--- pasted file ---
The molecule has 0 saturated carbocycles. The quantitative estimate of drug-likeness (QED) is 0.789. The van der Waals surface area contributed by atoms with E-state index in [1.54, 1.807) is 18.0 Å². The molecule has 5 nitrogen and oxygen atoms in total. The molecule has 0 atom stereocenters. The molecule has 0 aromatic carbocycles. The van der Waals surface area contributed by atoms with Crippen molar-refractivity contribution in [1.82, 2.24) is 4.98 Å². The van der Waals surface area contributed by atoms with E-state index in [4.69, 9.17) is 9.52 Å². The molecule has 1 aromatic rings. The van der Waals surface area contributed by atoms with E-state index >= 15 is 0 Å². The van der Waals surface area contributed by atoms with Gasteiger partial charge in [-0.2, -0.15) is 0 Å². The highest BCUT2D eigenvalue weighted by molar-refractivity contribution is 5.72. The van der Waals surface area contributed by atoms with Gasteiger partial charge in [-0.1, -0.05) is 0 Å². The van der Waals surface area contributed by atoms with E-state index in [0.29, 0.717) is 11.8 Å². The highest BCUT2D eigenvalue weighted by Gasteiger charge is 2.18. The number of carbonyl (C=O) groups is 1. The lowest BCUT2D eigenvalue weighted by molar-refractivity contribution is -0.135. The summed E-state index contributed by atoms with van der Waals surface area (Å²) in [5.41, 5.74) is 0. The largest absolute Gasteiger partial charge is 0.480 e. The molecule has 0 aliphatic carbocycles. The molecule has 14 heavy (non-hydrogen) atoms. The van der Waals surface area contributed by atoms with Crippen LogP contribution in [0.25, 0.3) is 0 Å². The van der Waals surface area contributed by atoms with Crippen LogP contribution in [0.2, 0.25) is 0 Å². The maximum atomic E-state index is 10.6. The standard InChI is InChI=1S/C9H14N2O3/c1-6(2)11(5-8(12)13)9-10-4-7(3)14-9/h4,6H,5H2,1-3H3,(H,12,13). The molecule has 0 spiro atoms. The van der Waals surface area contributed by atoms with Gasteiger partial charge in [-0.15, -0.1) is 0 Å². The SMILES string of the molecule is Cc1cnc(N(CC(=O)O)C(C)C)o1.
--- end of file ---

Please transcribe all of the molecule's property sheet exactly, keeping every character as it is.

The molecule has 0 saturated carbocycles. The quantitative estimate of drug-likeness (QED) is 0.789. The van der Waals surface area contributed by atoms with E-state index in [1.54, 1.807) is 18.0 Å². The molecule has 5 nitrogen and oxygen atoms in total. The molecule has 0 atom stereocenters. The molecule has 0 aromatic carbocycles. The van der Waals surface area contributed by atoms with Crippen molar-refractivity contribution in [1.82, 2.24) is 4.98 Å². The van der Waals surface area contributed by atoms with E-state index in [4.69, 9.17) is 9.52 Å². The molecule has 1 aromatic rings. The van der Waals surface area contributed by atoms with E-state index >= 15 is 0 Å². The van der Waals surface area contributed by atoms with Gasteiger partial charge in [-0.2, -0.15) is 0 Å². The highest BCUT2D eigenvalue weighted by molar-refractivity contribution is 5.72. The van der Waals surface area contributed by atoms with Gasteiger partial charge in [-0.1, -0.05) is 0 Å². The van der Waals surface area contributed by atoms with E-state index in [0.29, 0.717) is 11.8 Å². The highest BCUT2D eigenvalue weighted by Gasteiger charge is 2.18. The number of carbonyl (C=O) groups is 1. The lowest BCUT2D eigenvalue weighted by molar-refractivity contribution is -0.135. The summed E-state index contributed by atoms with van der Waals surface area (Å²) in [5.41, 5.74) is 0. The largest absolute Gasteiger partial charge is 0.480 e. The molecule has 0 aliphatic carbocycles. The molecule has 14 heavy (non-hydrogen) atoms. The van der Waals surface area contributed by atoms with Crippen LogP contribution in [0.25, 0.3) is 0 Å². The van der Waals surface area contributed by atoms with Crippen LogP contribution in [0.2, 0.25) is 0 Å². The maximum atomic E-state index is 10.6. The standard InChI is InChI=1S/C9H14N2O3/c1-6(2)11(5-8(12)13)9-10-4-7(3)14-9/h4,6H,5H2,1-3H3,(H,12,13). The molecule has 0 spiro atoms. The van der Waals surface area contributed by atoms with Gasteiger partial charge in [-0.15, -0.1) is 0 Å². The SMILES string of the molecule is Cc1cnc(N(CC(=O)O)C(C)C)o1.